Three Spanish supercomputing centres, CETA-Cimat (The Extremadura Centre for Advanced Techology) CSUC (Coucil of University Servers of Catalonia), and the CESGA (Galicia Supercomputing Centre), the Companies Canarcloud and Alared, and the IAC are participating in the distribution via the web portal (sky-live.tv). Siempreweb and Wolkam will participate in the streaming of the night-time cameras of MOBOTIX.
Citizen Science and Educational Activities
1) Calculation of Perseid activity
SOMYCE (The Society of Meteor and Comet Observers of Spain) have made an interesting proposal: to calculate the activity of the Perseids using visual observations. All the details can be found at: Perseidas 2016 - Campaña de Observación.
You can also participate in the calculation of the activity of the meteor shower by sending data to the International Meteor Association (IMO; información).
2) Calculating the height of formation of the meteors
At the Canary Island Observatories (IAC) the project AMOS-CI will carry out observations of the Perseids simultaneously from Tenerife (Teide Observatory) and La Palma (Roque de los Muchachos Observatory) which are separated by some 150 kilometres. With those data it should be possible to calculate the height of the formation of the meteors using parallax.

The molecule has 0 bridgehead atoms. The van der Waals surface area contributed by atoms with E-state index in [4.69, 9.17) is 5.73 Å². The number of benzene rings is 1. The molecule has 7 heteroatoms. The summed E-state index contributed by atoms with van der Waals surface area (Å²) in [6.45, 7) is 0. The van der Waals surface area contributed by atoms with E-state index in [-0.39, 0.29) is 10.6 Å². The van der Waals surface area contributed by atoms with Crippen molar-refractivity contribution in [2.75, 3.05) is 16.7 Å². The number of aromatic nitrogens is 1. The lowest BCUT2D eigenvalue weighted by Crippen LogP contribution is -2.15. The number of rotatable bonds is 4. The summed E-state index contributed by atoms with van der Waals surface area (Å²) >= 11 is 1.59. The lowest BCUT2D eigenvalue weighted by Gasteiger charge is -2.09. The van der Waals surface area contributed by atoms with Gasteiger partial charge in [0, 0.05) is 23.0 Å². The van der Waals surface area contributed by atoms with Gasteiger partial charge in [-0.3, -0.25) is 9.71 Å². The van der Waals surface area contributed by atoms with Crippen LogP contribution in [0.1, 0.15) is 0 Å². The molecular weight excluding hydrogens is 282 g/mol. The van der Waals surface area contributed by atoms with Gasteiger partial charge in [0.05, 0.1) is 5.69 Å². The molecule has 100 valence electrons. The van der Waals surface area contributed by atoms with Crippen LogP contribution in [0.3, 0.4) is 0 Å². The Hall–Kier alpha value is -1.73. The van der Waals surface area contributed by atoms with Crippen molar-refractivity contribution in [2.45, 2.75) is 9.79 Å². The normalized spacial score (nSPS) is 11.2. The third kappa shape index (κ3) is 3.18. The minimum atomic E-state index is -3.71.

We encourage students to use the same technique, and apply it to the observations of the Perseids and of the Geminids obtained last year. The details can be found on the Didactic website “Cálculo altura de formación de meteoros” of astroaula.net.
Meteor showers 2016
High resolution images of meteor showers:
Videos of meteor showers:
Videos and images Perseids 2016:
Perseid activity on the night of 11 to 12 August 2016 from the Observatorio del Teide (OT):
Timelapse showing meteors over IAC-80 telescope. Credits: STARS4ALL / sky-live.tv / IAC.
Composition of images showing the activity of the Perseids on the Observatorio del Roque de los Muchachos (ORM), the night of 11 to 12 August 2016: